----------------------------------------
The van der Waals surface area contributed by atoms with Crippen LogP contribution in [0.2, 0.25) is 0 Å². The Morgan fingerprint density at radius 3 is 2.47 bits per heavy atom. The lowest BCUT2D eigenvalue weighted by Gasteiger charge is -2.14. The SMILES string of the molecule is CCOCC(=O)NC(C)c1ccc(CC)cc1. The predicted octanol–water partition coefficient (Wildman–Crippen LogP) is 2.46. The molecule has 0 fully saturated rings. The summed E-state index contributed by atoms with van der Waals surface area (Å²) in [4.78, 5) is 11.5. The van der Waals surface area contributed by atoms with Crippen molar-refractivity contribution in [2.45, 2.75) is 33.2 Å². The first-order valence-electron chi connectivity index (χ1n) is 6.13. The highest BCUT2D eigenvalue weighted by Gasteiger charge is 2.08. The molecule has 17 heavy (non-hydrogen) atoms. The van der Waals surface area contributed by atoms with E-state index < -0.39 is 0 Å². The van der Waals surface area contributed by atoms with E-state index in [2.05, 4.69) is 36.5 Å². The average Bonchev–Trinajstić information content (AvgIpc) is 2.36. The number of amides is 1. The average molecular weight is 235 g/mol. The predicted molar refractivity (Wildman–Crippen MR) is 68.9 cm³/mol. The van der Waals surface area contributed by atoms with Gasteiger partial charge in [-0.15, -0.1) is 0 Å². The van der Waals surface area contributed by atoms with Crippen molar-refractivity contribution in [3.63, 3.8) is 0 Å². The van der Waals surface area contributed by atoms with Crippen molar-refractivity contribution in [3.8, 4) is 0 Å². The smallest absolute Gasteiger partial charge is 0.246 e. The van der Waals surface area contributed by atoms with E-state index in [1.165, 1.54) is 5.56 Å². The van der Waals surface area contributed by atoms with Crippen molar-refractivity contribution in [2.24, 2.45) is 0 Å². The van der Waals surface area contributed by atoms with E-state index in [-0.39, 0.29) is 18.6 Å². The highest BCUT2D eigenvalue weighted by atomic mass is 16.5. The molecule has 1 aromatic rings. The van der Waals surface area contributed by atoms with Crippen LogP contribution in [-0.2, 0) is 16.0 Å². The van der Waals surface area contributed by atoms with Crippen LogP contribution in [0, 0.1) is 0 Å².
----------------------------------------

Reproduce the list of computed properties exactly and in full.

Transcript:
The van der Waals surface area contributed by atoms with Crippen LogP contribution in [0.2, 0.25) is 0 Å². The Morgan fingerprint density at radius 3 is 2.47 bits per heavy atom. The lowest BCUT2D eigenvalue weighted by Gasteiger charge is -2.14. The SMILES string of the molecule is CCOCC(=O)NC(C)c1ccc(CC)cc1. The predicted octanol–water partition coefficient (Wildman–Crippen LogP) is 2.46. The molecule has 0 fully saturated rings. The summed E-state index contributed by atoms with van der Waals surface area (Å²) in [4.78, 5) is 11.5. The van der Waals surface area contributed by atoms with Crippen molar-refractivity contribution in [2.45, 2.75) is 33.2 Å². The first-order valence-electron chi connectivity index (χ1n) is 6.13. The highest BCUT2D eigenvalue weighted by Gasteiger charge is 2.08. The molecule has 17 heavy (non-hydrogen) atoms. The van der Waals surface area contributed by atoms with E-state index < -0.39 is 0 Å². The van der Waals surface area contributed by atoms with E-state index in [2.05, 4.69) is 36.5 Å². The average Bonchev–Trinajstić information content (AvgIpc) is 2.36. The number of amides is 1. The average molecular weight is 235 g/mol. The predicted molar refractivity (Wildman–Crippen MR) is 68.9 cm³/mol. The van der Waals surface area contributed by atoms with Gasteiger partial charge in [-0.15, -0.1) is 0 Å². The van der Waals surface area contributed by atoms with Crippen molar-refractivity contribution in [3.63, 3.8) is 0 Å². The van der Waals surface area contributed by atoms with Crippen molar-refractivity contribution in [3.8, 4) is 0 Å². The smallest absolute Gasteiger partial charge is 0.246 e. The van der Waals surface area contributed by atoms with E-state index in [1.165, 1.54) is 5.56 Å². The van der Waals surface area contributed by atoms with Crippen molar-refractivity contribution in [2.24, 2.45) is 0 Å². The van der Waals surface area contributed by atoms with E-state index in [-0.39, 0.29) is 18.6 Å². The highest BCUT2D eigenvalue weighted by atomic mass is 16.5. The molecule has 1 aromatic rings. The van der Waals surface area contributed by atoms with Crippen LogP contribution in [-0.2, 0) is 16.0 Å². The van der Waals surface area contributed by atoms with Crippen LogP contribution in [0, 0.1) is 0 Å².